Not working up to its potential. If online banking were to receive a report card, that's what it might say.

Leaders in Internet banking offer a wide range of services, full integration of the Internet with other delivery channels, intensive marketing of their Internet service and strong customer service support. But a gap looms between the leaders and what smaller banks can offer. Internet banking, often considered a way for community banks to draw even with their big city competition, could actually widen the gap between them.

The issue is just beginning to surface because Internet banking is growing more slowly than anticipated, and the key ingredients in successful Internet banking appear to be ease of use and service, not just technology.

While the cost of Internet banking technology is low enough to let nearly any size bank offer Web transactions, there will be a large difference in quality between small and large banks, says Paul Jamieson, senior analyst for banking and payment services at Gomez Advisors Inc., an Internet research firm based in Lincoln, MA.

The issue has been somewhat hidden by the stop-and-go nature of early Internet-banking adoption rates.

A report from Cyber Dialogue, a New York-based Internet customer relationship management company, last year attracted widespread attention by saying that high churn rates among Internet banking customers had resulted in a nearly stagnant total number of online banking users. But those numbers reflect experience of nearly two years ago, cautions Sam Callard, senior analyst in the financial practice division of Cyber Dialogue. The question Cyber Dialogue asked in its 1999 survey was whether an individual had ever discontinued using online banking.

Collard thinks the picture has improved and the numbers of users who discontinued was largely a reflection of conditions, in both Internet experience and online banking facilities, during 1998-99.

"Several factors were at play," says Callard. "Sticky applications such as online bill presentment and bill pay hadn't emerged, customer service was lagging, and the majority of regular commercial banks were not aggressively migrating their customers on line." Now the big banks are marketing more, customer service has improved and Web sites are better designed, he adds.

Gomez Advisors has also concluded that online banking is growing and now is used by nearly 17% of the online adult population. "But out of that group, 2.15% had signed up but never used it, and 1.89% had signed up, used it, and then stopped," says Chris Musto, director of financial services at Gomez.

Further research indicates that the non-users and drop-offs are people who don't make much use of the Internet for other transactions either, whether buying books from Amazon.com or trading stocks.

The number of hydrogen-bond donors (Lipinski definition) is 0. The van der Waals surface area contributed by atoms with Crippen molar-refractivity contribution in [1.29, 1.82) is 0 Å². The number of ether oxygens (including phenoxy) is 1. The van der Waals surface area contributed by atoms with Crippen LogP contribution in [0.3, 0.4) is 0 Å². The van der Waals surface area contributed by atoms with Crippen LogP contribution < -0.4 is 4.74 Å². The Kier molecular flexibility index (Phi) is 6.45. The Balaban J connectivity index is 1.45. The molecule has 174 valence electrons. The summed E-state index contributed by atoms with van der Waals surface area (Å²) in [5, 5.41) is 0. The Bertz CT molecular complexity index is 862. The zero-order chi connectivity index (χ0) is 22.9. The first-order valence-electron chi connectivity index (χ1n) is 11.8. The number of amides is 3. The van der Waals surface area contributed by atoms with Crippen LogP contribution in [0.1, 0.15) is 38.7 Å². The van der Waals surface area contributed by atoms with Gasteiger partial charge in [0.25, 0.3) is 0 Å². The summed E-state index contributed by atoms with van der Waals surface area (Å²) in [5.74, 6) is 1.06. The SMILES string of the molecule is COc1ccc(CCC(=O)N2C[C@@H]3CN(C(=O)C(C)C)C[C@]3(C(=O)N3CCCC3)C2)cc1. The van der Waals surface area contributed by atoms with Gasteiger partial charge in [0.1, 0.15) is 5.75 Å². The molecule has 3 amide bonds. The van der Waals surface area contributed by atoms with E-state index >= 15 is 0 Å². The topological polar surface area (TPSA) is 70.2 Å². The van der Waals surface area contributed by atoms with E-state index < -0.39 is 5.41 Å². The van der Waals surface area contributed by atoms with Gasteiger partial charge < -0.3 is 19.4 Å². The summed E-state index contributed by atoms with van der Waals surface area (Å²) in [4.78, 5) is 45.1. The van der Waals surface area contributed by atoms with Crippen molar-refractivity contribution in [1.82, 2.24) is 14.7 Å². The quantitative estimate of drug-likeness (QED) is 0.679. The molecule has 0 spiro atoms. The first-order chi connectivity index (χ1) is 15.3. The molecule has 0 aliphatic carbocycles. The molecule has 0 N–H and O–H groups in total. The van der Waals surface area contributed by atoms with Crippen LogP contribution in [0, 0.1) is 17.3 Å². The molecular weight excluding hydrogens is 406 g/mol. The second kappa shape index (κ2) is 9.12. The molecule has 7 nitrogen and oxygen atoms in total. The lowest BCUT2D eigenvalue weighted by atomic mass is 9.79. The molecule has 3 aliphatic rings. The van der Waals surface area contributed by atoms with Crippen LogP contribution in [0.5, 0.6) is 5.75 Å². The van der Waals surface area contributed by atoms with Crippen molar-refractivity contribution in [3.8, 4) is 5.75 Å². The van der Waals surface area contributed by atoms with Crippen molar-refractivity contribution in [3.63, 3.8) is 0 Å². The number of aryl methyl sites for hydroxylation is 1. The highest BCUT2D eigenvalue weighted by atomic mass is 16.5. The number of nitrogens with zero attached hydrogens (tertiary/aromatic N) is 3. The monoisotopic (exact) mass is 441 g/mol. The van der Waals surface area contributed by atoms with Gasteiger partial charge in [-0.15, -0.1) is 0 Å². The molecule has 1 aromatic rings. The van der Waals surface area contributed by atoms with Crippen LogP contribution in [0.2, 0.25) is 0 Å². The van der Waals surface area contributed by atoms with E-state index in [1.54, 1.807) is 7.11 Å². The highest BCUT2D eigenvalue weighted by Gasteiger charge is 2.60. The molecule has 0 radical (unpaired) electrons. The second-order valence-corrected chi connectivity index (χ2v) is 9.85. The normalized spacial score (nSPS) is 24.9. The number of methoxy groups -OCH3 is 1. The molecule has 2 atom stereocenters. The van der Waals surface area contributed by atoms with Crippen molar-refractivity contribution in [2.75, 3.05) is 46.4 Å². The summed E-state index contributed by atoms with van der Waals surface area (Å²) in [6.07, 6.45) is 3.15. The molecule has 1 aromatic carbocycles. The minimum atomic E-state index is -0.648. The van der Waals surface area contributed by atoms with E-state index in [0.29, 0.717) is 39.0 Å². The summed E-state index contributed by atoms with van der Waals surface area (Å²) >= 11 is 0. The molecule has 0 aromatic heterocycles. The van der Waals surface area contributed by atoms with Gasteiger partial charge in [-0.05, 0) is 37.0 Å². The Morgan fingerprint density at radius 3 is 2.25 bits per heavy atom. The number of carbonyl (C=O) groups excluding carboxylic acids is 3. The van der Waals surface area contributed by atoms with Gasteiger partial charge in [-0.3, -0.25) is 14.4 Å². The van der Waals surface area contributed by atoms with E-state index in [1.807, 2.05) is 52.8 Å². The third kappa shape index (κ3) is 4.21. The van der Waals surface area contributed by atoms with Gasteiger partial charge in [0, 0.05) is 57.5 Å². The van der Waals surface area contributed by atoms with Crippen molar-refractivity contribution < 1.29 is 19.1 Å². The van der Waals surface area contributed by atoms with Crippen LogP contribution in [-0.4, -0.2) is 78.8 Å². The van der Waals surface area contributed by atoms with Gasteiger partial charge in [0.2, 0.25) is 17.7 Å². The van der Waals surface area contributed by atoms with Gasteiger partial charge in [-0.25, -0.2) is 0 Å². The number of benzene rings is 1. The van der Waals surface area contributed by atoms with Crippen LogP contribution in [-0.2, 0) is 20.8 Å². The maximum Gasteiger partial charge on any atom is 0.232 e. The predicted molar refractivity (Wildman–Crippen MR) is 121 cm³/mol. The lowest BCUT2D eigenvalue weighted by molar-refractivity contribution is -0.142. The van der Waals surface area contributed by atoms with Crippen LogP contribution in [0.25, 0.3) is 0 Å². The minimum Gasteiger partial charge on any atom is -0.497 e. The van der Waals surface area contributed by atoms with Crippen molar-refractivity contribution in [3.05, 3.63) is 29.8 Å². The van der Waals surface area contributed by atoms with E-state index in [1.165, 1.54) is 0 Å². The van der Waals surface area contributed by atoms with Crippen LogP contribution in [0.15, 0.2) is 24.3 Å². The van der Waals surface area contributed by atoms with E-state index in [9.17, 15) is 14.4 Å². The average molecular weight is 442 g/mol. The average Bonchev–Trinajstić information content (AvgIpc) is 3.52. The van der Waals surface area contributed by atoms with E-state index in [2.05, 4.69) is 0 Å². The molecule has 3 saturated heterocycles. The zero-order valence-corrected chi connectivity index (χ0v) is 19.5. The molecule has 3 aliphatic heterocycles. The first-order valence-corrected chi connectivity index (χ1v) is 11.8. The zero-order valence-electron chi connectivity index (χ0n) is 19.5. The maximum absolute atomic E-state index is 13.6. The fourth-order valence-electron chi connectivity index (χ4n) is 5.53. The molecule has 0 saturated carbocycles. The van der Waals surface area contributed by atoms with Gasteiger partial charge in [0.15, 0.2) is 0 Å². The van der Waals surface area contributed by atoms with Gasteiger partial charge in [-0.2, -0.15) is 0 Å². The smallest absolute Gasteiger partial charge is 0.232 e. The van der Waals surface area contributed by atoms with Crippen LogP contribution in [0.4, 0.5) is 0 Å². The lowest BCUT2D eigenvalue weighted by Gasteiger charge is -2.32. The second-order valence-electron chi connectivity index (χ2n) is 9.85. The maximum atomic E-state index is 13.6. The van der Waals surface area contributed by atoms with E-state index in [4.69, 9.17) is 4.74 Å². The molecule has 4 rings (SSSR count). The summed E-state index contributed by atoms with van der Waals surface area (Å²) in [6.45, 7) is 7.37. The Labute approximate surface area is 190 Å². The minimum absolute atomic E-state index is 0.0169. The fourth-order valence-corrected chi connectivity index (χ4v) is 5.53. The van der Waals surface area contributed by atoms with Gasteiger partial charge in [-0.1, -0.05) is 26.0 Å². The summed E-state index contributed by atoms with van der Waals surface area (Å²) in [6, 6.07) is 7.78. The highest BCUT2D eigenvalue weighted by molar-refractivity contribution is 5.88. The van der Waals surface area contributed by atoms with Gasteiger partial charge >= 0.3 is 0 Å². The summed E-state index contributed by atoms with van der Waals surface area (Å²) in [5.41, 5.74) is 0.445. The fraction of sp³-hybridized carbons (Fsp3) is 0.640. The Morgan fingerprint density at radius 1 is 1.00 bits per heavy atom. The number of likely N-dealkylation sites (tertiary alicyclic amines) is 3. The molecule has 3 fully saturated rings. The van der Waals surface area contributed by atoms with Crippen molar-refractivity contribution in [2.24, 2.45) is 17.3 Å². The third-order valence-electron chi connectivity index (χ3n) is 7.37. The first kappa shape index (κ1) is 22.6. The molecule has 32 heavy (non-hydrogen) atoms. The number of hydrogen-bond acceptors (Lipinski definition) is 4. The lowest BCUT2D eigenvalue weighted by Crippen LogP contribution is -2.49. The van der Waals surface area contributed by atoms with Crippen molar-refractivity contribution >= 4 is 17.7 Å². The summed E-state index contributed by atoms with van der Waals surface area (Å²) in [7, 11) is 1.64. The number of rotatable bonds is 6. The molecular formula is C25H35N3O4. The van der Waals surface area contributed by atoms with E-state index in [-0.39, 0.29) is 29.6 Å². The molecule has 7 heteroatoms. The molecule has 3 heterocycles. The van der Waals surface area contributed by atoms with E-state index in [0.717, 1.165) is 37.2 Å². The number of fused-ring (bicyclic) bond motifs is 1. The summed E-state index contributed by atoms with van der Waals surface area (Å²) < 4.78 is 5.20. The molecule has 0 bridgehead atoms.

The advisory firm expects Internet usage to continue growing because banks are getting a lot better at it. They have better capabilities, and they have a better idea of how to integrate the Internet with their overall strategy. "There's a big difference between offering the functionality and having an effective Internet offering," says Musto. "To be effective, the bank needs to integrate the Internet with its marketing, delivery and customer service. We often see community banks in particular fail to do this."

The leading banks, however, have expanded their Internet channel by fully integrating it with the back office.

"You get the same information from every delivery channel, so you could go to a branch in Cleveland today and then fly to Seattle tonight and you would see the same information," says Pat Swanick, president and CEO of Key Electronic Services, a unit of Cleveland-based KeyCorp. "With customers being more mobile and more sophisticated about their finances, they expect an integrated approach so they don't get a different balance from a phone query than they receive at the ATM. They expect the bank to have it all together."

Gomez Advisors' Jamieson adds another advantage that big banks enjoy: They have the internal resources to create customized Web sites with a wide range of services from credit cards to investments, all managed from the same screen. Banks have learned that customers are more likely to make use of an Internet banking service if they can accomplish all, or at least most, of their banking tasks on it.

"It's really critical to provide consumers with the ability to manage their finances on-line," says Jim Smith, vice president of Internet strategy and products at Wells Fargo & Co., which is widely cited as a leader in Web banking.